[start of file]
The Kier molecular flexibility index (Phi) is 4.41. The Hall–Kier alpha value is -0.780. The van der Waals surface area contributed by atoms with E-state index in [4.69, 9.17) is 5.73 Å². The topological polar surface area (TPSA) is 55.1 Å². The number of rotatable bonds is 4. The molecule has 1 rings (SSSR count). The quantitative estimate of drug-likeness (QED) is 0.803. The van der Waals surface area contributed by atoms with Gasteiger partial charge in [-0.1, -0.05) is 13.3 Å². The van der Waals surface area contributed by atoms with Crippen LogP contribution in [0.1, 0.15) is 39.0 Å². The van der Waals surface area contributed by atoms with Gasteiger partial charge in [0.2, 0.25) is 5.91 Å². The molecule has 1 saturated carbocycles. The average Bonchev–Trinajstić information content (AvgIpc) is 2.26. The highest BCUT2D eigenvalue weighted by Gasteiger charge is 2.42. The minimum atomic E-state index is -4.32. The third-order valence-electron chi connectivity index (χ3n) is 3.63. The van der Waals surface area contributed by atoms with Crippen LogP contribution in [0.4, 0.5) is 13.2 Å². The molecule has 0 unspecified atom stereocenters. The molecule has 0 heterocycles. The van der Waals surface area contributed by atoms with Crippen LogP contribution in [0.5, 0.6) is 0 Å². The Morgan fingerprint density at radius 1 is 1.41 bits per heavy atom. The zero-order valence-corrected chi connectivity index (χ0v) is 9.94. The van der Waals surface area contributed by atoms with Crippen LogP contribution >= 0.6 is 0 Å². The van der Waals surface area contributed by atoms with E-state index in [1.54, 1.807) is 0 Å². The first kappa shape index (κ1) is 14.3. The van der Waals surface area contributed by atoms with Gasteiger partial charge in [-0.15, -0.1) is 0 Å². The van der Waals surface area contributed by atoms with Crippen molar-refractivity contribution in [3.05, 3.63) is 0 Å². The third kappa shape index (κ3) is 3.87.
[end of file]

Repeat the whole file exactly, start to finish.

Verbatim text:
The Kier molecular flexibility index (Phi) is 4.41. The Hall–Kier alpha value is -0.780. The van der Waals surface area contributed by atoms with E-state index in [4.69, 9.17) is 5.73 Å². The topological polar surface area (TPSA) is 55.1 Å². The number of rotatable bonds is 4. The molecule has 1 rings (SSSR count). The quantitative estimate of drug-likeness (QED) is 0.803. The van der Waals surface area contributed by atoms with Gasteiger partial charge in [-0.1, -0.05) is 13.3 Å². The van der Waals surface area contributed by atoms with Crippen LogP contribution in [0.1, 0.15) is 39.0 Å². The van der Waals surface area contributed by atoms with Gasteiger partial charge in [0.2, 0.25) is 5.91 Å². The molecule has 1 saturated carbocycles. The average Bonchev–Trinajstić information content (AvgIpc) is 2.26. The highest BCUT2D eigenvalue weighted by Gasteiger charge is 2.42. The minimum atomic E-state index is -4.32. The third-order valence-electron chi connectivity index (χ3n) is 3.63. The van der Waals surface area contributed by atoms with Crippen LogP contribution in [0.4, 0.5) is 13.2 Å². The molecule has 0 unspecified atom stereocenters. The molecule has 0 heterocycles. The van der Waals surface area contributed by atoms with Crippen LogP contribution in [0.5, 0.6) is 0 Å². The Morgan fingerprint density at radius 1 is 1.41 bits per heavy atom. The zero-order valence-corrected chi connectivity index (χ0v) is 9.94. The van der Waals surface area contributed by atoms with Crippen LogP contribution >= 0.6 is 0 Å². The van der Waals surface area contributed by atoms with E-state index in [1.54, 1.807) is 0 Å². The first kappa shape index (κ1) is 14.3. The van der Waals surface area contributed by atoms with Gasteiger partial charge in [-0.15, -0.1) is 0 Å². The van der Waals surface area contributed by atoms with Crippen molar-refractivity contribution in [3.05, 3.63) is 0 Å². The third kappa shape index (κ3) is 3.87.